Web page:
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"Sorry, Your Writing Sucks"

The Importance of a Writing Critique Group

You're the best writer in the world until you get some honest feedback. Reality check 101.

Every Friday I go to my writing critique group. It’s a group of 5-12 people who show up fairly consistently to give feedback on each other’s writing. We bring about 4 pages, read aloud, then everyone shares why they think it sucks.

Okay, not really, but that’s the point I want to focus on.

It’s critical for a writer to find people who aren’t afraid to express what they’re feeling while reading your work. The good is always nice to hear so you don’t get discouraged, but in the end it’s mostly useless. Critiquing is all about improving.

When I started looking for critiques, I had attended a different writing group a few times, though it ended up being more of a share-and-support group. People were happy to say they loved my stuff, but I already knew it needed work, and their feedback didn’t allude to that. I knew being in that group wasn’t going to challenge me to be a better writer.

The thing is, people are either afraid to tell you how they think something could be better, or they just turn their brains off and later tell you “it was fine.” You can share with these people, and honestly I would still, as sometimes they can pull out a small nugget of advice, but generally, don’t hold your breath on good feedback. Take what you can get, but don’t waste your time.

My writing critique group is good about picking apart the smaller details. They help me broaden my descriptions, lengthen conversations, give ideas of how something might be funnier, or how a sentence can pack a punch. Because we share only four pages at a time, this is naturally the main kind of feedback we can give. It’s much harder to critique the story as a whole. But what the group can provide is sooo important. My writing has changed and improved so much because they’re not afraid to challenge me to do better. Even if they think what I read was amazing, they’ll put on their thinking caps and push it even further.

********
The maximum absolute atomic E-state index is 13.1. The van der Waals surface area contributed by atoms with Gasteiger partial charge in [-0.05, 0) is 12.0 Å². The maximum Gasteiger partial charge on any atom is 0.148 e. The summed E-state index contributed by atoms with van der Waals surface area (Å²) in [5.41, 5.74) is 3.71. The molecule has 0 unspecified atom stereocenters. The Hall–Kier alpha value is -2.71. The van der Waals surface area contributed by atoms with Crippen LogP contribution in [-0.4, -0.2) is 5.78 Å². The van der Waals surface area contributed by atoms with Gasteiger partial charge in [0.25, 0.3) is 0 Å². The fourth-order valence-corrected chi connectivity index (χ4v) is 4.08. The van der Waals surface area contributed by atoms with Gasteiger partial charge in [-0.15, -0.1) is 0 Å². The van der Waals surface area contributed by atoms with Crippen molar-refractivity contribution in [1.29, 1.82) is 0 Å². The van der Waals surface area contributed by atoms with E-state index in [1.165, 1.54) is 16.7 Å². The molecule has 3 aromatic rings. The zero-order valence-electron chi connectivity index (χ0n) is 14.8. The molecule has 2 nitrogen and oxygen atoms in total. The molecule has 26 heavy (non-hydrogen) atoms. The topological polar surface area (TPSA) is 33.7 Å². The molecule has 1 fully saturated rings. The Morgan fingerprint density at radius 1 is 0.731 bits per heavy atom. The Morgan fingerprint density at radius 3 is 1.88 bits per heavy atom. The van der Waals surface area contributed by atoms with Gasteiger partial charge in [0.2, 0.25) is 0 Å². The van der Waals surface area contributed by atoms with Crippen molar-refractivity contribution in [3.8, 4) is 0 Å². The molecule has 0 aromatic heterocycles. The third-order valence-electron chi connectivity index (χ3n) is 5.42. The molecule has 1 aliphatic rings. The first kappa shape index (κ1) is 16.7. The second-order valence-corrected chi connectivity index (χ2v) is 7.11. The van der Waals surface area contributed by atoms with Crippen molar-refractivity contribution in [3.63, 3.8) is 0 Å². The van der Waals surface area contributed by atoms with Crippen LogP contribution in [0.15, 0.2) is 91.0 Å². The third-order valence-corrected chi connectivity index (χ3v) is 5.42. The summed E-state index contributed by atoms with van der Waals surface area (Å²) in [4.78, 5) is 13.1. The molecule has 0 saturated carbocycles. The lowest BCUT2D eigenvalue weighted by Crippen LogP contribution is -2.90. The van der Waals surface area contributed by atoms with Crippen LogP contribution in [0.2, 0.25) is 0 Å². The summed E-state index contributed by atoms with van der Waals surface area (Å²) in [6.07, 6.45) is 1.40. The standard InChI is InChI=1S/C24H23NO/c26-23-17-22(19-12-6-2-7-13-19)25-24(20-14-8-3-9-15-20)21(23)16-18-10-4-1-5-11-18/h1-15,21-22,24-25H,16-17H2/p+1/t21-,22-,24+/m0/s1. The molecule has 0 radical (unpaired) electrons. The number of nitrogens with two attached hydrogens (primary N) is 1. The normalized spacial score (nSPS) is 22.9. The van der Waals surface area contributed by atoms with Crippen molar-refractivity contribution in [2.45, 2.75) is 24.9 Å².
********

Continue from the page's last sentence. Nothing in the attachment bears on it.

You need those people in your life. Just make sure they aren’t people targeting YOU. You and your writing are very separate things. If a person critiques your writing and it becomes a critique of your person, then drop them like it’s hot. They won’t help you. However, that being said, YOU have to learn how to not take critiques of your work personally. If you do, you will either never improve, or you’ll progress very slowly. Everyone is there to make your work better. Never forget that. It has nothing to do with you. And, because writing is a fluid thing, it can be edited and changed until it’s perfect. Get all the bad feedback out before you share it with reviewers who have no qualms in telling you, and the whole world, why your story sucks. Sure, some people are going to dislike your work because their tastes are different; bad reviews are unavoidable. But bad writing IS avoidable.

Also, work hard on finding at least one person who’s really opinionated and who is willing to read the entire story. Getting someone to focus on larger story elements is equally important. This one, right person can influence huge changes to your book. I have a friend that I call my “alpha reader.” He’s usually the only person to read the first draft, and his single feedback can spur a complete rewrite. He’s keen on critical points in a book, and it’s the most valuable advice I can get. If you can find more people, then do so! But, maybe save them for feedback on the next draft, and the draft after that. You don’t want to squander all your best resources on the worst version of your book. 

So, if you’re writing a book, go forth and find those right people who aren’t afraid to tell you why something in your novel isn’t working. You can find them on Meetup, you can post an “in search of” page on craigslist, you can spend a small fortune and pay a professional online. Whatever it be, don’t just sit around thinking you’re a great writer. No one is a great writer without people telling them that they’re not. Yet.

Got a thought? Leave a comment. Let’s start a dialogue.

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